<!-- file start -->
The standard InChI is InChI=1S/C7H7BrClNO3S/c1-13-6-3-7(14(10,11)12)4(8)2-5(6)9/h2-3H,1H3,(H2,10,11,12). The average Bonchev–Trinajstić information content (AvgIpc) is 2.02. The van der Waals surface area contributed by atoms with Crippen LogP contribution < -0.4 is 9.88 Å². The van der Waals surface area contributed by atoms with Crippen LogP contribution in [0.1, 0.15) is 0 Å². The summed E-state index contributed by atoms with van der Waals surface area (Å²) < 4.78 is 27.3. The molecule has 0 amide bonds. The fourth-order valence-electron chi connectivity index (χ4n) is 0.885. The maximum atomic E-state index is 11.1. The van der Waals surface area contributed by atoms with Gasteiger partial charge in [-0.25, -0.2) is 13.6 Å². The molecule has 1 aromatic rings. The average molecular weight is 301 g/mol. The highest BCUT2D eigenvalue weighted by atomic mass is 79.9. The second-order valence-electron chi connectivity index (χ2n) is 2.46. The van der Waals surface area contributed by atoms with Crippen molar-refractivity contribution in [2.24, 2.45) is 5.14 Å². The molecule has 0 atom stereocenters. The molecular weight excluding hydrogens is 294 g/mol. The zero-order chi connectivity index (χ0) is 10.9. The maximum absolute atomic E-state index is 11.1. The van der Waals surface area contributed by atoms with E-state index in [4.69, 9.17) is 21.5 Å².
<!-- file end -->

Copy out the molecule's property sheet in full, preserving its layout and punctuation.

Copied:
The standard InChI is InChI=1S/C7H7BrClNO3S/c1-13-6-3-7(14(10,11)12)4(8)2-5(6)9/h2-3H,1H3,(H2,10,11,12). The average Bonchev–Trinajstić information content (AvgIpc) is 2.02. The van der Waals surface area contributed by atoms with Crippen LogP contribution < -0.4 is 9.88 Å². The van der Waals surface area contributed by atoms with Crippen LogP contribution in [0.1, 0.15) is 0 Å². The summed E-state index contributed by atoms with van der Waals surface area (Å²) < 4.78 is 27.3. The molecule has 0 amide bonds. The fourth-order valence-electron chi connectivity index (χ4n) is 0.885. The maximum atomic E-state index is 11.1. The van der Waals surface area contributed by atoms with Gasteiger partial charge in [-0.25, -0.2) is 13.6 Å². The molecule has 1 aromatic rings. The average molecular weight is 301 g/mol. The highest BCUT2D eigenvalue weighted by atomic mass is 79.9. The second-order valence-electron chi connectivity index (χ2n) is 2.46. The van der Waals surface area contributed by atoms with Crippen molar-refractivity contribution in [2.24, 2.45) is 5.14 Å². The molecule has 0 atom stereocenters. The molecular weight excluding hydrogens is 294 g/mol. The zero-order chi connectivity index (χ0) is 10.9. The maximum absolute atomic E-state index is 11.1. The van der Waals surface area contributed by atoms with E-state index in [4.69, 9.17) is 21.5 Å².